<cough> Isn’t it late (2003) for an introduction to C and Assembly ? Aren’t the readers of Linux Journal aware of the characteristics of those two languages ? Just kidding 🙂
Another resource to check out.
Art of Assembly
memories are flooding back.. when i was a kid, i read a boook almost cover to cover on 6502, and that was before I had a computer!
i’ve looked at x86 books in bookshops and it scares me. if you want to start, i think a good one is ARM assembly language for the ARM chips. you may be able to get a cheap Acorn Archimedes machine from an online vendor, or even use the ARM ports of linux/bsd. i remember it having a simple instruction set, clear, and uncomplicated behaviour, … enough for a child to learn!
the 6502 was SWEET!
In the articles is the fact that GAS uses AT&T style assembly thanks to it’s unix legacy.
AT&T style ASM and Intel style ASM have radically different syntax, the biggest difference being the order in which operands are declared, with Intel style being destination,source while AT&T style is source,destination, and AT&T using all sorts of funky extra characters that really don’t do anything.
Example, moving the decimal value 10 into the AL register
Me, I prefer Intel style because the lack of goofy extra characters makes it easier to read, and, well, I’ve been programming Intel style since 1978, when I started out on a 4040 processor. Of course, back then it wasn’t called assembly because we didn’t have assemblers. It was machine language, and everything was coded by hand and entered in binary. A joke I often make is that I would rather hand code 1k of Machine Language than spend 30 seconds trying to debug a C program. C is just too cryptic for it’s own good, and lacks the proper restrictions to prevent errors pre-compilation. (Wow, can you tell I’m a Wirth fan?)
Since that time I’ve done assembly on 8080’s, Z80’s and x86’s and even some 6809 and 6502, and oddly every assembler I had used did things Intel style. I never even encountered AT&T style until Linux started to catch on, which is odd since I did some assembly under Xenix in the late ’80’s.
That said, if your going to try to learn assembly, learn it on the processor you want to program for. While most processors have similar commands, register sets and flags, they are NOT identical. Only about 20% of what you would learn on a MIPS R2000 would be of ANY use programming a x86, 680×0 or PPC. Only about 10% of what you would learn on a Motorola 68K would be of any use on an Intel x86. Each processor has it’s own commands, that vary depending on manufacturer, number of bits, etc. Different processors from the same manufacturer can vary wildly in command sets, like the 65xx, 680x and 680×0 processors, all motorola yet very little is in common between any of them!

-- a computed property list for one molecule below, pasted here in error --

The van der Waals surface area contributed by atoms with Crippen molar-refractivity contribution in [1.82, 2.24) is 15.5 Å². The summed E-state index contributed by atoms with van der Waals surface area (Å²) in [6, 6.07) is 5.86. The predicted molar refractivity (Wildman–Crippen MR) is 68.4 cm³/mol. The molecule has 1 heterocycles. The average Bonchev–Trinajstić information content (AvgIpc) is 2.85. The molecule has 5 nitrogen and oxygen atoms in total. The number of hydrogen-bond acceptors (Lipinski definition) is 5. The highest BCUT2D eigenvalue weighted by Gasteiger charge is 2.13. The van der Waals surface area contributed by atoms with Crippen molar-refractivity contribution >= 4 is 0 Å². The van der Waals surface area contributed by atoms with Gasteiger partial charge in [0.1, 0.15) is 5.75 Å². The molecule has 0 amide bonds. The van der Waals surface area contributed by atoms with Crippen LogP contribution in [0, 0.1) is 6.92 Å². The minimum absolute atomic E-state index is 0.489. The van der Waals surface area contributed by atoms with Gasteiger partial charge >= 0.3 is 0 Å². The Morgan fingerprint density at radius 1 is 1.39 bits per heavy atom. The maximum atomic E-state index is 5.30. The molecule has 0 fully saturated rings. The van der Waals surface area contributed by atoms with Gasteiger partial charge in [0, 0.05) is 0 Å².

Bottom line, what computer do you want to make software for? What computer are you on now? If your on an Intel/AMD box, learn x86. If your on a Mac, learn PPC. If your on anything else, you probably already know assembly, are some graphic arts guy on a Sparc, or someone using a webTV for whom this whole discussion means nothing.
I recommend learning x86 programming first, if for no other reason than the fact that it has the largest installed userbase, making assembly language skills for it have a higher demand. I also would reccomend taking the time to learn both Intel and AT&T Style assembly, since on the Windows side of things it’s all Intel style (deny it if you like, but installed user base counts!) while the *nix side of thing is all AT&T Style.
The other big thing about learning x86 is the fact you can do so in baby steps, first learning simple 16 bit with simple addressing, stepping up to 16 bit protected mode, then diving in full bore to 32 bit programming. In a way the x86 is in itself capable of being three completely different programming environments, each a superset of the previous. This is IDEAL for teaching/learning.
You probably already have one.
> microcontroller = internal code memory & RAM.
+ A/D converters + I/O ports + internal timers + PWM etc
Most microcontrollers can address external code & RAM…
> It’s EXTREMELY SIMPLE and versatile.
I programmed using 68hc11 and hitachi h8/300 assembly,
I used the assembly to create optimized routines and I also used it for some little project.
I never liked too much the PIC instruction set.